didn’t have the money, but not that        disadvantaged student is the child of a soccer mom, shuttling from one
they couldn’t do something about           scheduled activity to another.” (Newsweek, 4/5/99, p57)
building a science room. Say the
school is located in a poor rural          Reprinted from Aspen Institute Rural Update, http://www.aspeninst.org/rural;
district, one in which more than 35%       ruralupdate@lists.aspeninst.org
of the students qualify for the free or
2 Rural Policy Matters                                www.ruraledu.org                                                 RPM 1.3

Framing the issues

Long Rides, Tough Hides: Enduring
                                                                                            QZAB
Long School Bus Rides                                                                       from page 1
Busing rural school children, which         the effects of bus rides on                     erment Zone (EZ) in urban areas, or
began early this century as a way to        achievement of 440 Oklahoma                     an Enterprise Community (EC)
ease the path to school consoli-dation,     students, found that the longer the bus         which can be either rural or urban.
has turned into a massive enterprise.       ride the lower the composite                    These communities have gone
Today, 23 million children—60% of           achievement score (Lu and Tweeten).             through a demanding application
students—ride in 400,000 school             Since then, a virtual shroud has                process and been approved for
buses that log over 21 million miles        covered the topic. Studies in Canada            priority funding from agencies
every day and 3.8 billion miles a year      and Australia have provided some                including the Department of
at an annual cost of over $10 billion.      insight, but not a lot of depth. Some           Agriculture, and Housing and Urban
The Rural Challenge estimates that          states keep statistics on costs and             Development. More communities
about three-fourths of the busing is        efficiency of busing, largely because           will be eligible under the second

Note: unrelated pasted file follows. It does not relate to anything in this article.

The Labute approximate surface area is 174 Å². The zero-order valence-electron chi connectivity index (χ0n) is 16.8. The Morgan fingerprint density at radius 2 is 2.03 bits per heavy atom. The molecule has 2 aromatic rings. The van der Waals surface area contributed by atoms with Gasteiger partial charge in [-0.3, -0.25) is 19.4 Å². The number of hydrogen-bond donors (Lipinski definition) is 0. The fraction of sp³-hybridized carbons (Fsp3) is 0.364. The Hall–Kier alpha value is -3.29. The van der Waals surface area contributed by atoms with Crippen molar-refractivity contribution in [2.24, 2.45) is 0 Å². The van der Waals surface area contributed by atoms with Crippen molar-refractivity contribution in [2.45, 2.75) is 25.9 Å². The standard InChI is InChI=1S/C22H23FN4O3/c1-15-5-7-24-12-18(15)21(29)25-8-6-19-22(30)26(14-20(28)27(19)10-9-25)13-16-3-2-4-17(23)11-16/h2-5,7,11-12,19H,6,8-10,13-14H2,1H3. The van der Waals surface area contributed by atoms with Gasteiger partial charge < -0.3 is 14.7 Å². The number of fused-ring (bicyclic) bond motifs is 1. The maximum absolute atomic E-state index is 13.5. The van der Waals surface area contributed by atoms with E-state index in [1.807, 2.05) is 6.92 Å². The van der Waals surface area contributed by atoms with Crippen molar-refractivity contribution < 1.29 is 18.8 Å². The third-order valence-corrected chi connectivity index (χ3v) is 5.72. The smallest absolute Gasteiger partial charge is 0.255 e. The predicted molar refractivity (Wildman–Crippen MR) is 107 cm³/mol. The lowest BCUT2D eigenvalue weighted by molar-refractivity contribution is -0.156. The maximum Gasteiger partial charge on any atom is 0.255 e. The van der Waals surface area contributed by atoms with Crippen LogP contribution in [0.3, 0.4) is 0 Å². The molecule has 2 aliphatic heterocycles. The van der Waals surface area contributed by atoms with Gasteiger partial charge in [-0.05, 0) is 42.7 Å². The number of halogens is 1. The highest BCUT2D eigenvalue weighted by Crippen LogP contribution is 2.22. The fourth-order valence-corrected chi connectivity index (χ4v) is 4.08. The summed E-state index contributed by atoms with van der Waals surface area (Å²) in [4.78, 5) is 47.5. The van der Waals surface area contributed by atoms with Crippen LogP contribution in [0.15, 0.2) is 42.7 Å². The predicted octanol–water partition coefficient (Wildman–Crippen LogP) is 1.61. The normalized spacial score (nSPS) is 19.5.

endured by the one-fourth of the            the calculations are needed for                 criterion, that 35% of the students
children who attend rural schools.          distribution of school aid. So we               can reasonably be expected to be
                                            know, or can find out, what it costs to         eligible for free or reduced lunch.
There isn’t much doubt that busing          buy, drive, maintain and repair buses.
has been a companion of                                                                     There is a lot more to learn about
consolidation. Thirty-one states            In short, we know more about the                this program. If you are in an
passed laws passed laws allowing            effect of busing on the buses than on           Enterprise Community, contact your
public money to be used to transport        the kids.                                       rural Development Coordinator.
students almost immediately after                                                           Otherwise call the office of Dr.
passing laws to consolidate schools.        As you may have read here before, the           William L. Smith, Director, U.S.
In another 14 states consolidation and      Rural Challenge wants to change that.           Department of Education,
pupil transportation laws passed            With the Appalachian Education                  Empowerment Zone and Enterprise
simultaneously. Longer bus rides            Laboratory (and the financial support           Community Task Force, by email at
seem poor consolation for the loss of a     of the Ford Foundation), we convened            William_Smith@ed.gov or by phone
community school.                           a panel of education research                   at 202.401.0843.
                                            scholars to outline a vigorous research
Of course, since the 1960s, busing has      agenda (watch for notice of publi-              In 1999 the federal government will
also been closely related to racial         cation). In the coming months, we               make $400 million available for
integration, both in cities and in rural    hope to commission several research             QZABs. This year the Congress will
areas. Those opposed to integration         projects within this agenda.                    also consider legislation increasing
often argued that busing ought not to                                                       the funding and adding a powerful
be used to accomplish integration           It is difficult to believe that such a          new program: School
because it was a financial burden, bad      pervasive and expensive part of the             Modernization Bonds. Together
for children, against tradition, and        education system has escaped                    these programs would help rural
contradictory to the values of a            scrutiny for so long. For more                  schools fund vital renovation and
community school. Because the               information, including more on busing           new construction of school
motive behind these arguments was           history and prior research, and lots of         facilities. If you have had experience
not to save money or prevent child          interesting anecdotal information               with the program please let us
abuse or support community schools,         about current practices and its effect          know how it worked in your